In 1981, the book was updated and made available as Software Tools in Pascal (Addison-Wesley, ISBN 0-201-10342-7). Both books are still in print and are well worth reading if you're a programmer. They certainly made a major change in how I view programming.
The programs in both books are available from Brian Kernighan's home page. For a number of years, there was an active Software Tools Users Group, whose members had ported the original ratfor programs to essentially every computer system with a FORTRAN compiler. The popularity of the group waned in the middle 1980s as Unix began to spread beyond universities.
With the current proliferation of GNU code and other clones of Unix programs, these programs now receive little attention; modern C versions are much more efficient and do more than these programs do. Nevertheless, as exposition of good programming style, and evangelism for a still-valuable philosophy, these books are unparalleled, and I recommend them highly.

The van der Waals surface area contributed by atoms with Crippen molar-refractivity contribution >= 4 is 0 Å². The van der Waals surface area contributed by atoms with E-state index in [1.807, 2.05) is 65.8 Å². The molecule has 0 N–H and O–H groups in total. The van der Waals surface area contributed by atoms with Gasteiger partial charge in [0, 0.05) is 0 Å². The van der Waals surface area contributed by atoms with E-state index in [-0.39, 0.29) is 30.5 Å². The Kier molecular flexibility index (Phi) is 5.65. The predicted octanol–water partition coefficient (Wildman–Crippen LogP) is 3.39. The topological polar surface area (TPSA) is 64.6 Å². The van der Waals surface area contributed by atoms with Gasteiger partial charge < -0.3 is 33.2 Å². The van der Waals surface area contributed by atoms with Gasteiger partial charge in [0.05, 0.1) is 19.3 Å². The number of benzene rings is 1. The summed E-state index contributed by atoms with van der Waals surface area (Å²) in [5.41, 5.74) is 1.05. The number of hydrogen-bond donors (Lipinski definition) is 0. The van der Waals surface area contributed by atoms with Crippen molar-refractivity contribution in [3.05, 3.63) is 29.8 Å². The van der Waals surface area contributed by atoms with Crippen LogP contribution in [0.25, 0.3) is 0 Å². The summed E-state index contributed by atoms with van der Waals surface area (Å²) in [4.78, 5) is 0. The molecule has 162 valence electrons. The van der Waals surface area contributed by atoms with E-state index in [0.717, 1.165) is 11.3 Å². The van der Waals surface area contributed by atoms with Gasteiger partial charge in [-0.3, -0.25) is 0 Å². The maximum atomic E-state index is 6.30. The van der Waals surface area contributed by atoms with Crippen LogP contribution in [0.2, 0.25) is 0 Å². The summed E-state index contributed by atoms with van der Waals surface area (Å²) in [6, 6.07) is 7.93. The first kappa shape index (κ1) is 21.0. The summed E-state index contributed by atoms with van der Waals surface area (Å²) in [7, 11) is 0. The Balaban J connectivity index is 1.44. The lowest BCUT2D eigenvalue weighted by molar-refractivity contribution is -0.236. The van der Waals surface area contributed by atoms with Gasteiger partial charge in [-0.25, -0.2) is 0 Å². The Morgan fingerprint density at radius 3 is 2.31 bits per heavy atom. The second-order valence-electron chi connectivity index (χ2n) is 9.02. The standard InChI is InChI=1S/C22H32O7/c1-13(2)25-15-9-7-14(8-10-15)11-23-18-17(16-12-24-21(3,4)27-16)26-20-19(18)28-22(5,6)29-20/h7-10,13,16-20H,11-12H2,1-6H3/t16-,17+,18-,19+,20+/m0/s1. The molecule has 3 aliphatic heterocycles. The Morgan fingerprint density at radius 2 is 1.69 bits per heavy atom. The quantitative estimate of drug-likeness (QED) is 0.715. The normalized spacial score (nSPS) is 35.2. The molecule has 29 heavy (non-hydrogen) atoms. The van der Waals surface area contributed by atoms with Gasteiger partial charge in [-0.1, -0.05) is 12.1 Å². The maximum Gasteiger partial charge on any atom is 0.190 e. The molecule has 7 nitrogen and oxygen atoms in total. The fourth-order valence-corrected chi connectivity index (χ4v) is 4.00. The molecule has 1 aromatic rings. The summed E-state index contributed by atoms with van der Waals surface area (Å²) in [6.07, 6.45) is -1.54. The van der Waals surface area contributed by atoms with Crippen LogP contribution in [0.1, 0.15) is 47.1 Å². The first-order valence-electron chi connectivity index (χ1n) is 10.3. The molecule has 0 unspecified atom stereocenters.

Acknowledgment: I would like to express my gratitude to Brian Kernighan of Bell Labs, the original Software Toolsmith, for reviewing this column.
 Redhat Linux 6.1, for the November 2000 revision of this article.